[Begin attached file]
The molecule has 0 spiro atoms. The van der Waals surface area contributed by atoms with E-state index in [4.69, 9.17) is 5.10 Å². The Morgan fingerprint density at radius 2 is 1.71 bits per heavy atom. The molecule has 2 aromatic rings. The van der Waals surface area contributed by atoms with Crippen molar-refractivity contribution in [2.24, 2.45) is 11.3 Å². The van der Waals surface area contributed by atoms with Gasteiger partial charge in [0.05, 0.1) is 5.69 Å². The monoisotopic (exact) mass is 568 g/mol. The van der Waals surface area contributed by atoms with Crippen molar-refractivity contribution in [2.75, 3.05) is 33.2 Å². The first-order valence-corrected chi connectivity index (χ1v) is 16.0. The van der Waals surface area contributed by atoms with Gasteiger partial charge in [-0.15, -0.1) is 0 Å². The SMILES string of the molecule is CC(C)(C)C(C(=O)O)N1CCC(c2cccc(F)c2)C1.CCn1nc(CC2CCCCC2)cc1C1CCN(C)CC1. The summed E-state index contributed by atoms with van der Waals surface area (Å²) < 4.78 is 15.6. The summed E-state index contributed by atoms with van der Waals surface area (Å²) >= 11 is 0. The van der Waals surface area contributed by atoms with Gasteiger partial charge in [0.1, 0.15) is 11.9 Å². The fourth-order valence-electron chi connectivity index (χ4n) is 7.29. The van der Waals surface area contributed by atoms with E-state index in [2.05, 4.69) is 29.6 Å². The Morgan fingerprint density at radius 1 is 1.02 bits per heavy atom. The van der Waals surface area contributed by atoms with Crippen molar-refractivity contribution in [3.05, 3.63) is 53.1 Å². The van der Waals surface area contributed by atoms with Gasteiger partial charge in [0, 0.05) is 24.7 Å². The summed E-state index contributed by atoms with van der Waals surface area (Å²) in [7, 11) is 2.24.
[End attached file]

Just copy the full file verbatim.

The molecule has 0 spiro atoms. The van der Waals surface area contributed by atoms with E-state index in [4.69, 9.17) is 5.10 Å². The Morgan fingerprint density at radius 2 is 1.71 bits per heavy atom. The molecule has 2 aromatic rings. The van der Waals surface area contributed by atoms with Crippen molar-refractivity contribution in [2.24, 2.45) is 11.3 Å². The van der Waals surface area contributed by atoms with Gasteiger partial charge in [0.05, 0.1) is 5.69 Å². The monoisotopic (exact) mass is 568 g/mol. The van der Waals surface area contributed by atoms with Crippen molar-refractivity contribution in [2.75, 3.05) is 33.2 Å². The first-order valence-corrected chi connectivity index (χ1v) is 16.0. The van der Waals surface area contributed by atoms with Gasteiger partial charge in [-0.15, -0.1) is 0 Å². The SMILES string of the molecule is CC(C)(C)C(C(=O)O)N1CCC(c2cccc(F)c2)C1.CCn1nc(CC2CCCCC2)cc1C1CCN(C)CC1. The summed E-state index contributed by atoms with van der Waals surface area (Å²) < 4.78 is 15.6. The summed E-state index contributed by atoms with van der Waals surface area (Å²) >= 11 is 0. The van der Waals surface area contributed by atoms with Gasteiger partial charge in [0.1, 0.15) is 11.9 Å². The fourth-order valence-electron chi connectivity index (χ4n) is 7.29. The van der Waals surface area contributed by atoms with E-state index in [2.05, 4.69) is 29.6 Å². The Morgan fingerprint density at radius 1 is 1.02 bits per heavy atom. The van der Waals surface area contributed by atoms with Crippen molar-refractivity contribution in [3.05, 3.63) is 53.1 Å². The van der Waals surface area contributed by atoms with Gasteiger partial charge in [0, 0.05) is 24.7 Å². The summed E-state index contributed by atoms with van der Waals surface area (Å²) in [7, 11) is 2.24.